Limits...
Sensory processing of motor inaccuracy depends on previously performed movement and on subsequent motor corrections: a study of the saccadic system.

Panouillères M, Urquizar C, Salemme R, Pélisson D - PLoS ONE (2011)

Bottom Line: We found that saccadic adaptation and corrective saccade production were both affected by the manipulations of post-saccadic visual information, but in different ways.Finally, the visual mask interfered with the production of corrective saccades only during the voluntary saccades adaptation task.These last observations suggest that post-saccadic perception depends on the previously performed action and that the differences between saccade categories of motor correction and adaptation occur at an early level of visual processing.

View Article: PubMed Central - PubMed

Affiliation: INSERM U1028, CNRS UMR5292, Lyon Neuroscience Research Center, IMPACT (Integrative, Multisensory, Perception, Action and Cognition) Team and University Lyon 1, Lyon, France. muriel.panouilleres@inserm.fr

ABSTRACT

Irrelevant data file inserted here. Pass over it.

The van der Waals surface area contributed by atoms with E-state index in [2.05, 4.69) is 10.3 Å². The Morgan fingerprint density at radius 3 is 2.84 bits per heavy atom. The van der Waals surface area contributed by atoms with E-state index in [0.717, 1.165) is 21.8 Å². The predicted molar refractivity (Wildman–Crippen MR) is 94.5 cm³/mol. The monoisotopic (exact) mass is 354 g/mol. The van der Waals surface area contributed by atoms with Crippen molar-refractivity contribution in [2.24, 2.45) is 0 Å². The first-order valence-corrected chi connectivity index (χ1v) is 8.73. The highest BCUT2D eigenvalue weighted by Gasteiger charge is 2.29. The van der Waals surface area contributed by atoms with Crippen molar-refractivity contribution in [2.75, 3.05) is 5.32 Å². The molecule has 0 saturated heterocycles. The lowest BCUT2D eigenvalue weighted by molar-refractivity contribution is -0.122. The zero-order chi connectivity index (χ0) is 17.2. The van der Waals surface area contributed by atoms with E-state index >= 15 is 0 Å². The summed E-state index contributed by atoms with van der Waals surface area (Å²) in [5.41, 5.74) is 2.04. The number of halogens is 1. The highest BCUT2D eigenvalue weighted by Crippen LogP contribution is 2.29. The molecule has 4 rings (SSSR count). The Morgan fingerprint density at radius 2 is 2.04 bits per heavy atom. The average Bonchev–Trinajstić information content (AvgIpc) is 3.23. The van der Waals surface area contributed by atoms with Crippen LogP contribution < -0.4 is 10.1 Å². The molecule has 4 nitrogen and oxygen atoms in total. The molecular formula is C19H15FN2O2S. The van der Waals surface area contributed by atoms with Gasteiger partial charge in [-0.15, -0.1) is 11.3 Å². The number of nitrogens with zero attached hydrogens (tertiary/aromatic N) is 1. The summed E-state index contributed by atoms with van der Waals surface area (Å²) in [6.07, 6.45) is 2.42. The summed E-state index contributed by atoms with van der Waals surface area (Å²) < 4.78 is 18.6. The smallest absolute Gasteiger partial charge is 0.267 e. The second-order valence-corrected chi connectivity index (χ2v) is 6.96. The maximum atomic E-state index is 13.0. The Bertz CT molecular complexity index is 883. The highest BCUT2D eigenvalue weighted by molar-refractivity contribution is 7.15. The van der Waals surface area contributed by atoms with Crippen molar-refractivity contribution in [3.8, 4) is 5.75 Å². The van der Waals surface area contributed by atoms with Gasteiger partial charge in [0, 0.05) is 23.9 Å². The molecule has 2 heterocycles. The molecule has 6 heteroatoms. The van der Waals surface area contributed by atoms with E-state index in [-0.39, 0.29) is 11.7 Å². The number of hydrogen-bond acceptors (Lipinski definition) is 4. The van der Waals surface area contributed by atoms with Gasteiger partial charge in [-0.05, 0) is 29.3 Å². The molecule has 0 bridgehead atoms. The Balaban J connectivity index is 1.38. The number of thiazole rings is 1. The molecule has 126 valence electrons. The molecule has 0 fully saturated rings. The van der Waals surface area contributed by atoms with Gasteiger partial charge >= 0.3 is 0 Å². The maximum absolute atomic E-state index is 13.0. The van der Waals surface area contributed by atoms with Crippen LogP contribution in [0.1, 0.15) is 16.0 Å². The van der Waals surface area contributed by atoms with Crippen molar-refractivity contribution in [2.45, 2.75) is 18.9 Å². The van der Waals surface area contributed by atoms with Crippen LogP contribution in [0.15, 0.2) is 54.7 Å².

When goal-directed movements are inaccurate, two responses are generated by the brain: a fast motor correction toward the target and an adaptive motor recalibration developing progressively across subsequent trials. For the saccadic system, there is a clear dissociation between the fast motor correction (corrective saccade production) and the adaptive motor recalibration (primary saccade modification). Error signals used to trigger corrective saccades and to induce adaptation are based on post-saccadic visual feedback. The goal of this study was to determine if similar or different error signals are involved in saccadic adaptation and in corrective saccade generation. Saccadic accuracy was experimentally altered by systematically displacing the visual target during motor execution. Post-saccadic error signals were studied by manipulating visual information in two ways. First, the duration of the displaced target after primary saccade termination was set at 15, 50, 100 or 800 ms in different adaptation sessions. Second, in some sessions, the displaced target was followed by a visual mask that interfered with visual processing. Because they rely on different mechanisms, the adaptation of reactive saccades and the adaptation of voluntary saccades were both evaluated. We found that saccadic adaptation and corrective saccade production were both affected by the manipulations of post-saccadic visual information, but in different ways. This first finding suggests that different types of error signal processing are involved in the induction of these two motor corrections. Interestingly, voluntary saccades required a longer duration of post-saccadic target presentation to reach the same amount of adaptation as reactive saccades. Finally, the visual mask interfered with the production of corrective saccades only during the voluntary saccades adaptation task. These last observations suggest that post-saccadic perception depends on the previously performed action and that the differences between saccade categories of motor correction and adaptation occur at an early level of visual processing.